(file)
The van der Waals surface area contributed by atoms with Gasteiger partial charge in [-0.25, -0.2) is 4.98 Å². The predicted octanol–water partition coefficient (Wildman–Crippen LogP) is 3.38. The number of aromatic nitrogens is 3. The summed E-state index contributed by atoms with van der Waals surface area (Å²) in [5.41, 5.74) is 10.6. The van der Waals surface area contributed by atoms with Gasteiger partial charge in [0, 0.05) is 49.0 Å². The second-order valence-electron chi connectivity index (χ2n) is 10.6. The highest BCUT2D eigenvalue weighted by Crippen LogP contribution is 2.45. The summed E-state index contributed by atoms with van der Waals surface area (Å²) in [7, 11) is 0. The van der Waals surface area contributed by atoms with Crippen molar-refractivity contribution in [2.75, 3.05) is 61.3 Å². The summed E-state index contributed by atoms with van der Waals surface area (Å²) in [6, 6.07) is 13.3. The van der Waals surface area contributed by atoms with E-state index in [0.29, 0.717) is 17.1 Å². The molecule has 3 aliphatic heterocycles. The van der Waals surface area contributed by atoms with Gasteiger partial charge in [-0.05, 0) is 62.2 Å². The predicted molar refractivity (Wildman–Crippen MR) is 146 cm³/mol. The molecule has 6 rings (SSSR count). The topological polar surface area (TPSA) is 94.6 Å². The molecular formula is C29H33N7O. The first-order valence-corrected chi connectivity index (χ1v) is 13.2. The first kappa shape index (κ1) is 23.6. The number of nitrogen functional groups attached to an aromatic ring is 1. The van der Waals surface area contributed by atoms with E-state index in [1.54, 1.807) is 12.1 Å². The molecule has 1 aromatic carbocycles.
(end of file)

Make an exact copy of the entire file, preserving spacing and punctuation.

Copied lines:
The van der Waals surface area contributed by atoms with Gasteiger partial charge in [-0.25, -0.2) is 4.98 Å². The predicted octanol–water partition coefficient (Wildman–Crippen LogP) is 3.38. The number of aromatic nitrogens is 3. The summed E-state index contributed by atoms with van der Waals surface area (Å²) in [5.41, 5.74) is 10.6. The van der Waals surface area contributed by atoms with Gasteiger partial charge in [0, 0.05) is 49.0 Å². The second-order valence-electron chi connectivity index (χ2n) is 10.6. The highest BCUT2D eigenvalue weighted by Crippen LogP contribution is 2.45. The summed E-state index contributed by atoms with van der Waals surface area (Å²) in [7, 11) is 0. The van der Waals surface area contributed by atoms with Crippen molar-refractivity contribution in [2.75, 3.05) is 61.3 Å². The summed E-state index contributed by atoms with van der Waals surface area (Å²) in [6, 6.07) is 13.3. The van der Waals surface area contributed by atoms with E-state index in [0.29, 0.717) is 17.1 Å². The molecule has 3 aliphatic heterocycles. The van der Waals surface area contributed by atoms with Gasteiger partial charge in [-0.05, 0) is 62.2 Å². The predicted molar refractivity (Wildman–Crippen MR) is 146 cm³/mol. The molecule has 6 rings (SSSR count). The topological polar surface area (TPSA) is 94.6 Å². The molecular formula is C29H33N7O. The first-order valence-corrected chi connectivity index (χ1v) is 13.2. The first kappa shape index (κ1) is 23.6. The number of nitrogen functional groups attached to an aromatic ring is 1. The van der Waals surface area contributed by atoms with E-state index in [1.54, 1.807) is 12.1 Å². The molecule has 1 aromatic carbocycles.